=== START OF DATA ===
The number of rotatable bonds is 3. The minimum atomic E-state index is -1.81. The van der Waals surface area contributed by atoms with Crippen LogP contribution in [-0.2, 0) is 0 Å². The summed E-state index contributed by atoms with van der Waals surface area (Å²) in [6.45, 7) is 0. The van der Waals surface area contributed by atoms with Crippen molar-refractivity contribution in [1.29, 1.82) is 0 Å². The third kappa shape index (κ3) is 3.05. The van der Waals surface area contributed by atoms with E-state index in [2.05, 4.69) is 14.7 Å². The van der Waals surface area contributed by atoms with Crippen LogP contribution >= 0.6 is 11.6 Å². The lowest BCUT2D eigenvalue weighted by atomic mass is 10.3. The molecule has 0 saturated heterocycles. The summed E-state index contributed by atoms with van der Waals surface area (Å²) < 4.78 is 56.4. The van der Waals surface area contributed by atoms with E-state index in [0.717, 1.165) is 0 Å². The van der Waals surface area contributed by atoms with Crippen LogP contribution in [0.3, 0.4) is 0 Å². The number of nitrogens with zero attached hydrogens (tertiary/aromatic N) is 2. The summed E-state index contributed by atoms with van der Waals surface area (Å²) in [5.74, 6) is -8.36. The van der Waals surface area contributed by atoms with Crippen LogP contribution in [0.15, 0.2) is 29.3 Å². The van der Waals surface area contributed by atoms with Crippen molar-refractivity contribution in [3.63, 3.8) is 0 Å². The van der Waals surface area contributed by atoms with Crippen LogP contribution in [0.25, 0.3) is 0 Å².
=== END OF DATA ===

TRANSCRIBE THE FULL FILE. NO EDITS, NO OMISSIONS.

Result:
The number of rotatable bonds is 3. The minimum atomic E-state index is -1.81. The van der Waals surface area contributed by atoms with Crippen LogP contribution in [-0.2, 0) is 0 Å². The summed E-state index contributed by atoms with van der Waals surface area (Å²) in [6.45, 7) is 0. The van der Waals surface area contributed by atoms with Crippen molar-refractivity contribution in [1.29, 1.82) is 0 Å². The third kappa shape index (κ3) is 3.05. The van der Waals surface area contributed by atoms with E-state index in [2.05, 4.69) is 14.7 Å². The van der Waals surface area contributed by atoms with Crippen LogP contribution >= 0.6 is 11.6 Å². The lowest BCUT2D eigenvalue weighted by atomic mass is 10.3. The molecule has 0 saturated heterocycles. The summed E-state index contributed by atoms with van der Waals surface area (Å²) < 4.78 is 56.4. The van der Waals surface area contributed by atoms with E-state index in [0.717, 1.165) is 0 Å². The van der Waals surface area contributed by atoms with Crippen LogP contribution in [0.3, 0.4) is 0 Å². The number of nitrogens with zero attached hydrogens (tertiary/aromatic N) is 2. The summed E-state index contributed by atoms with van der Waals surface area (Å²) in [5.74, 6) is -8.36. The van der Waals surface area contributed by atoms with Crippen LogP contribution in [0.15, 0.2) is 29.3 Å². The van der Waals surface area contributed by atoms with Crippen molar-refractivity contribution in [3.63, 3.8) is 0 Å². The van der Waals surface area contributed by atoms with Crippen LogP contribution in [0.25, 0.3) is 0 Å².